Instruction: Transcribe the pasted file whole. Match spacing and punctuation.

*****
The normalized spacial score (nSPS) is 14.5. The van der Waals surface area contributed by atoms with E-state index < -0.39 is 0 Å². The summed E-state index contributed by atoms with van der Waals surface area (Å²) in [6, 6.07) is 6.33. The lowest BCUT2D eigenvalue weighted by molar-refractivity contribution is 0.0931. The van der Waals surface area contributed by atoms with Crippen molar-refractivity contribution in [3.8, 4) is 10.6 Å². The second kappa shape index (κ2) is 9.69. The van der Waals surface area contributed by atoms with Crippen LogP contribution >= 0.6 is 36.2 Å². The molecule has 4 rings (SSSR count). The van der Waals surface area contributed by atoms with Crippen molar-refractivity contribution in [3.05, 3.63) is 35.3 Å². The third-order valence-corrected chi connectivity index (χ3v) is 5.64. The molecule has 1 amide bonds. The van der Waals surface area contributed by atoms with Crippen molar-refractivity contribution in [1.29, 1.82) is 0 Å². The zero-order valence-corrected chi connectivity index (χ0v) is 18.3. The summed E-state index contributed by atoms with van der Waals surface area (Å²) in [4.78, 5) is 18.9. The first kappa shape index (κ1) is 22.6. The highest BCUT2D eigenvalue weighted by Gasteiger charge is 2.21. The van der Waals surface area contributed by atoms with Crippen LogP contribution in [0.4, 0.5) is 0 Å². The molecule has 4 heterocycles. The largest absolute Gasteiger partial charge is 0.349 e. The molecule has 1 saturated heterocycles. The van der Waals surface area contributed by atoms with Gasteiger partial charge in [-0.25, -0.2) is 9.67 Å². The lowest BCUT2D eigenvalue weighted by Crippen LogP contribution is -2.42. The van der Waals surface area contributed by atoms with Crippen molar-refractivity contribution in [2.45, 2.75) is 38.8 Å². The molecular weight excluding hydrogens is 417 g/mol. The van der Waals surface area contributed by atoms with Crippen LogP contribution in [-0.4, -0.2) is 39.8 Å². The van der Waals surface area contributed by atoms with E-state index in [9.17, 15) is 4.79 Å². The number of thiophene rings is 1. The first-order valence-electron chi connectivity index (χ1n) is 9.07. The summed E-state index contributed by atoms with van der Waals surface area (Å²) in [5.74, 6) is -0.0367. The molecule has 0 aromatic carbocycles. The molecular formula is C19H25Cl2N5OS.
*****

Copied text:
The normalized spacial score (nSPS) is 14.5. The van der Waals surface area contributed by atoms with E-state index < -0.39 is 0 Å². The summed E-state index contributed by atoms with van der Waals surface area (Å²) in [6, 6.07) is 6.33. The lowest BCUT2D eigenvalue weighted by molar-refractivity contribution is 0.0931. The van der Waals surface area contributed by atoms with Crippen molar-refractivity contribution in [3.8, 4) is 10.6 Å². The second kappa shape index (κ2) is 9.69. The van der Waals surface area contributed by atoms with Crippen LogP contribution >= 0.6 is 36.2 Å². The molecule has 4 rings (SSSR count). The van der Waals surface area contributed by atoms with Crippen molar-refractivity contribution in [3.05, 3.63) is 35.3 Å². The third-order valence-corrected chi connectivity index (χ3v) is 5.64. The molecule has 1 amide bonds. The van der Waals surface area contributed by atoms with Crippen molar-refractivity contribution in [1.29, 1.82) is 0 Å². The zero-order valence-corrected chi connectivity index (χ0v) is 18.3. The summed E-state index contributed by atoms with van der Waals surface area (Å²) in [4.78, 5) is 18.9. The first kappa shape index (κ1) is 22.6. The highest BCUT2D eigenvalue weighted by Gasteiger charge is 2.21. The van der Waals surface area contributed by atoms with Crippen LogP contribution in [0.4, 0.5) is 0 Å². The molecule has 4 heterocycles. The largest absolute Gasteiger partial charge is 0.349 e. The molecule has 1 saturated heterocycles. The van der Waals surface area contributed by atoms with Gasteiger partial charge in [-0.25, -0.2) is 9.67 Å². The lowest BCUT2D eigenvalue weighted by Crippen LogP contribution is -2.42. The van der Waals surface area contributed by atoms with Crippen molar-refractivity contribution in [2.45, 2.75) is 38.8 Å². The molecular weight excluding hydrogens is 417 g/mol. The van der Waals surface area contributed by atoms with Crippen LogP contribution in [-0.4, -0.2) is 39.8 Å². The van der Waals surface area contributed by atoms with E-state index in [9.17, 15) is 4.79 Å². The number of thiophene rings is 1. The first-order valence-electron chi connectivity index (χ1n) is 9.07. The summed E-state index contributed by atoms with van der Waals surface area (Å²) in [5.74, 6) is -0.0367. The molecule has 0 aromatic carbocycles. The molecular formula is C19H25Cl2N5OS.